vegetation dynamics

Core Site Grid Quadrat Data for the Net Primary Production Study at the Sevilleta National Wildlife Refuge, New Mexico (2013- present)

Abstract: 

Begun in spring 2013, this project is part of a long-term study at the Sevilleta LTER measuring net primary production (NPP) across three distinct ecosystems: creosote-dominant shrubland (Site C), black grama-dominant grassland (Site G), and blue grama-dominant grassland (Site B). Net primary production is a fundamental ecological variable that quantifies rates of carbon consumption and fixation. Estimates of NPP are important in understanding energy flow at a community level as well as spatial and temporal responses to a range of ecological processes.

Above-ground net primary production is the change in plant biomass, represented by stems, flowers, fruit and and foliage, over time and incoporates growth as well as loss to death and decomposition. To measure this change the vegetation variables in this dataset, including species composition and the cover and height of individuals, are sampled twice yearly (spring and fall) at permanent 1m x 1m plots within each site. A third sampling at Site C is performed in the winter. The data from these plots is used to build regressions correlating biomass and volume via weights of select harvested species obtained in SEV999, "Net Primary Productivity (NPP) Weight Data." This biomass data is included in SEV999, "Seasonal Biomass and Seasonal and Annual NPP for Core Grid Research Sites."

Data set ID: 

289

Additional Project roles: 

450
451
452
453

Keywords: 

Methods: 

Sampling Quadrats:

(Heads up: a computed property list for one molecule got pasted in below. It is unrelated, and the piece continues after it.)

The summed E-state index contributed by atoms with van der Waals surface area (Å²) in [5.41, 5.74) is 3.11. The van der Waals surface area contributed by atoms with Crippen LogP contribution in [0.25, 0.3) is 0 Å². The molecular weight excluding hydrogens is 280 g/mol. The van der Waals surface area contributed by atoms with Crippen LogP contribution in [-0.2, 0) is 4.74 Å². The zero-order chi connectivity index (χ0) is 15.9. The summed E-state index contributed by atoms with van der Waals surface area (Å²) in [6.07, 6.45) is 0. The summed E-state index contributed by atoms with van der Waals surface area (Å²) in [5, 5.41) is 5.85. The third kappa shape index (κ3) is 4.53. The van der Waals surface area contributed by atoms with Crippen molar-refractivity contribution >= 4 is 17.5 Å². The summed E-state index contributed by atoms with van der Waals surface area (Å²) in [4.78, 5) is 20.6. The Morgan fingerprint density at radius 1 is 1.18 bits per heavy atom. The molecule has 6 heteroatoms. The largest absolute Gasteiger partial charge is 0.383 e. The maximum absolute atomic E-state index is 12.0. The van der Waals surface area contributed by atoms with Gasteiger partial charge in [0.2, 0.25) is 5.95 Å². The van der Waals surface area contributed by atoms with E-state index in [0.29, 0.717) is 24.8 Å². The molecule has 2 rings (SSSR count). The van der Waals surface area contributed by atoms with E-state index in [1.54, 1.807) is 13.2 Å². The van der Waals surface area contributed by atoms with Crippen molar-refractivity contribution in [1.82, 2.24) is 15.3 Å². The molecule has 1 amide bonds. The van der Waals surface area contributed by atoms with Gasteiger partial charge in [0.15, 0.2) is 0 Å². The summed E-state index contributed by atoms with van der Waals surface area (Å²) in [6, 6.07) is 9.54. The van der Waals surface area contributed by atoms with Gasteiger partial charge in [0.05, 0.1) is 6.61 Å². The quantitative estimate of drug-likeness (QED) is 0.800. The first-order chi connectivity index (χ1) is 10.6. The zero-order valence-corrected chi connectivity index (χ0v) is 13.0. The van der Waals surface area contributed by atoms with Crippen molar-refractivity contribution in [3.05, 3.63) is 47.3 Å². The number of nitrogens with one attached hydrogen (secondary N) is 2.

Each sampling grid contains 40 1x1m quadrats in a 5x8 array. However, only 30 quadrats are sampled at each. These are quadrats 1-15 and 26-40. Thus, the middle two rows (i.e., 10 quadrats) are not sampled. Locating the Sampling Quadrats: Three core sites (B, G, and C) contain five rodent trapping and vegetation sampling webs. The vegetation grids are near these webs at each core site. At the blue grama site, the grid is located at the southern end of web 5, between webs 2 and 4. At the creosote site, the grid is east of web 3, near the road. At the black grama site, the grid is just northeast of web 5.

Collecting the Data:

Net primary production data is collected twice each year, spring and fall, for all sites. The Five Points Creosote Core Site is also sampled in winter. Spring measurements are taken in April or May when shrubs and spring annuals have reached peak biomass. Fall measurements are taken in either September or October when summer annuals have reached peak biomass but prior to killing frosts. Winter measurements are taken in February before the onset of spring growth.

Vegetation data is collected on a palm top computer. A 1-m2 PVC-frame is placed over the fiberglass stakes that mark the diagonal corners of each quadrat. When measuring cover it is important to stay centered over the vegetation in the quadrat to prevent errors caused by angle of view (parallax). Each PVC-frame is divided into 100 squares with nylon string. The dimensions of each square are 10cm x 10cm and represent 1 percent of the total area.

The cover (area) and height of each individual live (green) vegetative unit that falls within the one square meter quadrat is measured. A vegetative unit consists of an individual size class (as defined by a unique cover and height) of a particular species within a quadrat. Cover is quantified by counting the number of 10cm x 10cm squares filled by each vegetative unit.

Niners and plexidecs are additional tools that help accurately determine the cover a vegetative unit. A niner is a small, hand-held PVC frame that can be used to measure canopies. Like the larger PVC frame it is divided into 10cm x 10cm squares, each square representing 1% of the total cover. However, there are only nine squares within the frame, hence the name “niner.” A plexidec can help determine the cover of vegetative units with covers less than 1%. Plexidecs are clear plastic squares that are held above vegetation. Each plexidec represents a cover of 0.5% and has smaller dimensions etched onto the surface that correspond to 0.01%, 0.05%, 0.1%, and 0.25% cover.

It is extremely important that cover and height measurements remain consistent over time to ensure that regressions based on this data remain valid. Field crew members should calibrate with each other to ensure that observer bias does not influence data collection.

Cover Measurements: